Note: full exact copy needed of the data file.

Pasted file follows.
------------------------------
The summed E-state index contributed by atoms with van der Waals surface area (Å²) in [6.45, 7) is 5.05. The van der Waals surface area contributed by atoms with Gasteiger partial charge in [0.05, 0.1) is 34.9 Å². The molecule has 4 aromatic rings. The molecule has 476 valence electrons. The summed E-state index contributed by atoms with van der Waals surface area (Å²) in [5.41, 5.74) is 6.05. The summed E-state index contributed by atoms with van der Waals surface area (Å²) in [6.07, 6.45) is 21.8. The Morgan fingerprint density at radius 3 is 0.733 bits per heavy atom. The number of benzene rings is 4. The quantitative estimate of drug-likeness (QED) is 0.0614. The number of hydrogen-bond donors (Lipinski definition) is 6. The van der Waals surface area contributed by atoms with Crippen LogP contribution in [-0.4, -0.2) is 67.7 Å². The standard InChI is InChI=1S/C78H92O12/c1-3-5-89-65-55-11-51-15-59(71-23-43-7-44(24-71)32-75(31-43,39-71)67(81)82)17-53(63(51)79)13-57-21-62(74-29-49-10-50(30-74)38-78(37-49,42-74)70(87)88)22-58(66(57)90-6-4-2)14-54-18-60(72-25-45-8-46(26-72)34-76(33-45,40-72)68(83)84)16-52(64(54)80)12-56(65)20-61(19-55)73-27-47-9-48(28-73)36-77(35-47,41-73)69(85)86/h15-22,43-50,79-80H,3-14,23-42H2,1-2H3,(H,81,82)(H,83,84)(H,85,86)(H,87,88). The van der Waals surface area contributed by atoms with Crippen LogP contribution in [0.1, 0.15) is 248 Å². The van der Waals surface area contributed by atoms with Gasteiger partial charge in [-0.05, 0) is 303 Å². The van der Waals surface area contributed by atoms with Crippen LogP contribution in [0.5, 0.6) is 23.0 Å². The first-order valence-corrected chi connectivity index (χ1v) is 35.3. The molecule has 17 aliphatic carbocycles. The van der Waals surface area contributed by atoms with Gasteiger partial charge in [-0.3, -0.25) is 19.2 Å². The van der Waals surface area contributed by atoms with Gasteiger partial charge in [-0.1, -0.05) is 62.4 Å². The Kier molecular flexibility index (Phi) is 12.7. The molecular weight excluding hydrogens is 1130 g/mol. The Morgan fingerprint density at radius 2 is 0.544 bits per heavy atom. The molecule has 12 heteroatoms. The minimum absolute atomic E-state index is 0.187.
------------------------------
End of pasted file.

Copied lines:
The summed E-state index contributed by atoms with van der Waals surface area (Å²) in [6.45, 7) is 5.05. The van der Waals surface area contributed by atoms with Gasteiger partial charge in [0.05, 0.1) is 34.9 Å². The molecule has 4 aromatic rings. The molecule has 476 valence electrons. The summed E-state index contributed by atoms with van der Waals surface area (Å²) in [5.41, 5.74) is 6.05. The summed E-state index contributed by atoms with van der Waals surface area (Å²) in [6.07, 6.45) is 21.8. The Morgan fingerprint density at radius 3 is 0.733 bits per heavy atom. The number of benzene rings is 4. The quantitative estimate of drug-likeness (QED) is 0.0614. The number of hydrogen-bond donors (Lipinski definition) is 6. The van der Waals surface area contributed by atoms with Crippen LogP contribution in [-0.4, -0.2) is 67.7 Å². The standard InChI is InChI=1S/C78H92O12/c1-3-5-89-65-55-11-51-15-59(71-23-43-7-44(24-71)32-75(31-43,39-71)67(81)82)17-53(63(51)79)13-57-21-62(74-29-49-10-50(30-74)38-78(37-49,42-74)70(87)88)22-58(66(57)90-6-4-2)14-54-18-60(72-25-45-8-46(26-72)34-76(33-45,40-72)68(83)84)16-52(64(54)80)12-56(65)20-61(19-55)73-27-47-9-48(28-73)36-77(35-47,41-73)69(85)86/h15-22,43-50,79-80H,3-14,23-42H2,1-2H3,(H,81,82)(H,83,84)(H,85,86)(H,87,88). The van der Waals surface area contributed by atoms with Crippen LogP contribution in [0.1, 0.15) is 248 Å². The van der Waals surface area contributed by atoms with Gasteiger partial charge in [-0.05, 0) is 303 Å². The van der Waals surface area contributed by atoms with Crippen LogP contribution in [0.5, 0.6) is 23.0 Å². The first-order valence-corrected chi connectivity index (χ1v) is 35.3. The molecule has 17 aliphatic carbocycles. The van der Waals surface area contributed by atoms with Gasteiger partial charge in [-0.3, -0.25) is 19.2 Å². The van der Waals surface area contributed by atoms with Gasteiger partial charge in [-0.1, -0.05) is 62.4 Å². The Kier molecular flexibility index (Phi) is 12.7. The molecular weight excluding hydrogens is 1130 g/mol. The Morgan fingerprint density at radius 2 is 0.544 bits per heavy atom. The molecule has 12 heteroatoms. The minimum absolute atomic E-state index is 0.187.